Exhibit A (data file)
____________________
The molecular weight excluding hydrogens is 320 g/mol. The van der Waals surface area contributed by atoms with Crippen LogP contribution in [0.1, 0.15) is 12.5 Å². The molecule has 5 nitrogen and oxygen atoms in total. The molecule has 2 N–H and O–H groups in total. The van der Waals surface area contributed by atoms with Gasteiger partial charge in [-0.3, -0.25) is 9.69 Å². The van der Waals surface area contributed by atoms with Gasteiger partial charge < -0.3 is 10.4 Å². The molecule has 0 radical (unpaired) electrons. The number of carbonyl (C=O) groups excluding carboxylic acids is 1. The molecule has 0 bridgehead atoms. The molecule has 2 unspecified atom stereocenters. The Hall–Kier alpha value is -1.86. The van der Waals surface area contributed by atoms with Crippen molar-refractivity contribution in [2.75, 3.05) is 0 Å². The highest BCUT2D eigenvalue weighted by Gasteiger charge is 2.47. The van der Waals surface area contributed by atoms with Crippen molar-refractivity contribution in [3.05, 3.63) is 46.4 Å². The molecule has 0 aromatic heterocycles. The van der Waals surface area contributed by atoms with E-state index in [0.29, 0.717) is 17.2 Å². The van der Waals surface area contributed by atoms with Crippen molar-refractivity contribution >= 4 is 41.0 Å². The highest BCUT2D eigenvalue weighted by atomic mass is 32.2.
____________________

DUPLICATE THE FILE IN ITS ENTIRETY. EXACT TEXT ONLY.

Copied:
The molecular weight excluding hydrogens is 320 g/mol. The van der Waals surface area contributed by atoms with Crippen LogP contribution in [0.1, 0.15) is 12.5 Å². The molecule has 5 nitrogen and oxygen atoms in total. The molecule has 2 N–H and O–H groups in total. The van der Waals surface area contributed by atoms with Gasteiger partial charge in [-0.3, -0.25) is 9.69 Å². The van der Waals surface area contributed by atoms with Gasteiger partial charge < -0.3 is 10.4 Å². The molecule has 0 radical (unpaired) electrons. The number of carbonyl (C=O) groups excluding carboxylic acids is 1. The molecule has 0 bridgehead atoms. The molecule has 2 unspecified atom stereocenters. The Hall–Kier alpha value is -1.86. The van der Waals surface area contributed by atoms with Crippen molar-refractivity contribution in [2.75, 3.05) is 0 Å². The highest BCUT2D eigenvalue weighted by Gasteiger charge is 2.47. The van der Waals surface area contributed by atoms with Crippen molar-refractivity contribution in [3.05, 3.63) is 46.4 Å². The molecule has 0 aromatic heterocycles. The van der Waals surface area contributed by atoms with E-state index in [0.29, 0.717) is 17.2 Å². The van der Waals surface area contributed by atoms with Crippen molar-refractivity contribution >= 4 is 41.0 Å². The highest BCUT2D eigenvalue weighted by atomic mass is 32.2.